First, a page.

TikTok’s Peach PRC Treats The Internet Like Her Private Diary

When Peach PRC jumps onto our Zoom call, I get to see the inside of her bedroom. She’s sitting on a giant pink blob that looks like a blown-up bubblegum bubble. Behind her, the walls are covered in grungey Tumblr-esque collages, tinged with fairycore pastels.
You’d expect that seeing where someone sleeps might be a bit of an intimate experience, but it wasn’t anything I hadn’t seen before. You see, the 24-year-old musician and TikToker regularly shares the most personal ins and outs of her life with her 1.5 million followers.
Like many of her fans, I discovered Peach PRC through her meandering and entertaining 'story times' that landed on my For You page. Her chaotic accounts of her time working as a stripper and her willingness to share the realities of living with mental health illnesses quickly pivoted her to TikTok stardom.

“i’d actually rather just take you to dinner 🥺”

♬ original sound - Peach PRC
Hailing from Adelaide, Peach PRC had never really intended to get into TikTok until her little sister encouraged her to get the app. A homage to Princess Peach, her TikTok handle was borrowed from her stripper name.
“I used to make TikToks and screen-record them and send them just to my sister and my friends. I wouldn't post them, I'd be like, ‘here's a video I made,’” she tells Refinery29 Australia. “After a while, they were kind of getting sick of getting sent random TikToks that I'd made all the time. So I just started posting them. But I didn't tell anyone about it till way later on.”
When Peach PRC hit the 11,000 follower milestone back in February 2019, she was chuffed enough to want to share the news with her friends on Instagram, but not comfortable enough to share her username, scribbling over it so no one would find it. Eventually though, the numbers grew to a point where she couldn’t control people finding out.
“At that point I was just like, ‘ok well, there's already a few people that want to see what I'm posting so I might as well go for it and not worry about who's gonna see it and what people are gonna think and say,’” she explains. 
I’m surprised at her wariness and resistance to being public, given her TMI approach to candid storytelling is what people love about her. From the outside, it looks like nothing is off limits for Peach PRC, but the reality is a little more nuanced.

After gaining popularity from her comedic videos, she found herself with an audience for her music. She didn’t fall down the young-person-becomes-famous-so-they-release-music pipeline that we see many famous TikTokers waltz into; Peach PRC had always had a soft spot for music. She told Rolling Stone that songwriting had been an important vessel for self-expression in her teen years, and her Internet presence attests to that too — her Soundcloud has evidence of her 16-year-old songwriting self.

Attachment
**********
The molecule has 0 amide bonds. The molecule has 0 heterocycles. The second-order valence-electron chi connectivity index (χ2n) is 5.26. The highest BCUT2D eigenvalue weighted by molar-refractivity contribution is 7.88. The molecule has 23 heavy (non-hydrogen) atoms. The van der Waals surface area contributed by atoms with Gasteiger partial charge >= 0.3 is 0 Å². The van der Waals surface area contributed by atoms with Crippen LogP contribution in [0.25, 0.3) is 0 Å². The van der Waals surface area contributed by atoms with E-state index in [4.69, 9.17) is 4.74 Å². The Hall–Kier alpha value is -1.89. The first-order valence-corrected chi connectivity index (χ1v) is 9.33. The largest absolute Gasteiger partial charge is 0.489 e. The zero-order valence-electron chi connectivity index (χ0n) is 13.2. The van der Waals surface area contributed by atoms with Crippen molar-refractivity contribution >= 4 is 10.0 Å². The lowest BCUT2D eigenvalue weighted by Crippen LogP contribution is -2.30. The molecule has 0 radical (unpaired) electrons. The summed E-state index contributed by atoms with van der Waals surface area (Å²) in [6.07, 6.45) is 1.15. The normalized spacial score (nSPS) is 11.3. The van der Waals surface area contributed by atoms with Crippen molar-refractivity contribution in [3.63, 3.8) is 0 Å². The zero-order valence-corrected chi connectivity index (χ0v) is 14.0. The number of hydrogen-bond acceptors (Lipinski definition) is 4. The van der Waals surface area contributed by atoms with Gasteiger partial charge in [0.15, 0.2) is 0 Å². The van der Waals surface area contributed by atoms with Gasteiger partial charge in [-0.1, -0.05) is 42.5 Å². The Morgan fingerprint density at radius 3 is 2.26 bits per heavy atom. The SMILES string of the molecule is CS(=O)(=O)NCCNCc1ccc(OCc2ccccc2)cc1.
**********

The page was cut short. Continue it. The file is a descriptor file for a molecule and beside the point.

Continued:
But not all of her life experiences can be whittled down to a catchy technicolour pop song.

While Peach PRC's speed-talking Tiktoks and melodic songs feel like they shouldn’t have too much overlap, they do. Both act like a private diary and portal into her life (as an example, her song 'Josh' serves as the ultimate post-relationship fuck you to her ex, Josh).
But not all of her life experiences can be whittled down to a catchy technicolour pop song. Peach PRC has been unflinchingly honest about her mental health struggles. “Especially when I started, it kind of was my whole life, like all I was dealing with was just these overwhelming mental health issues,” she says. "The only way to get through it is to just laugh through it honestly. And then I guess that really resonated with a lot of people.”

In recent weeks, TikTok has become home to her journey of sobriety. “I’m feeling sad because I don’t want to drink but I can’t stop,” she tearfully tells her audience. “I can’t even go [one] day without wanting to drink and I always feel like shit.” 
Thousands of commenters leapt to support Peach PRC, and from then on she began to document her days trying to stay sober. I’m speaking to her on her sober day five, an impressive feat that I congratulate her on, and that she sheepishly but proudly acknowledges. 
“It has been really scary,” she confesses. “I don't know if I will end up drinking again, and there’s a chance I will — a part of recovery is relapsing. And if that happens, I hope that I'm still met with the same support and positivity that I have been. It is scary but it also helps me keep myself accountable.”
And that night, Peach PRC did end up drinking, breaking her five-day streak. But her wish for support from her audience came true. “Sobriety is not linear. It has set backs [sic], it has relapses. It’s okay,” read one comment. “Took me five years of performing to be able to do it sober. You’re doing amazing x,” wrote musician Kira Puru. 
I ask Peach PRC what she is proudest of. She replies, “Maybe my perseverance to keep going with what I've done and not get embarrassed by sharing myself and being vulnerable. Even though I haven't always been met with positivity and warmth, I’m really proud that I'm now here.”
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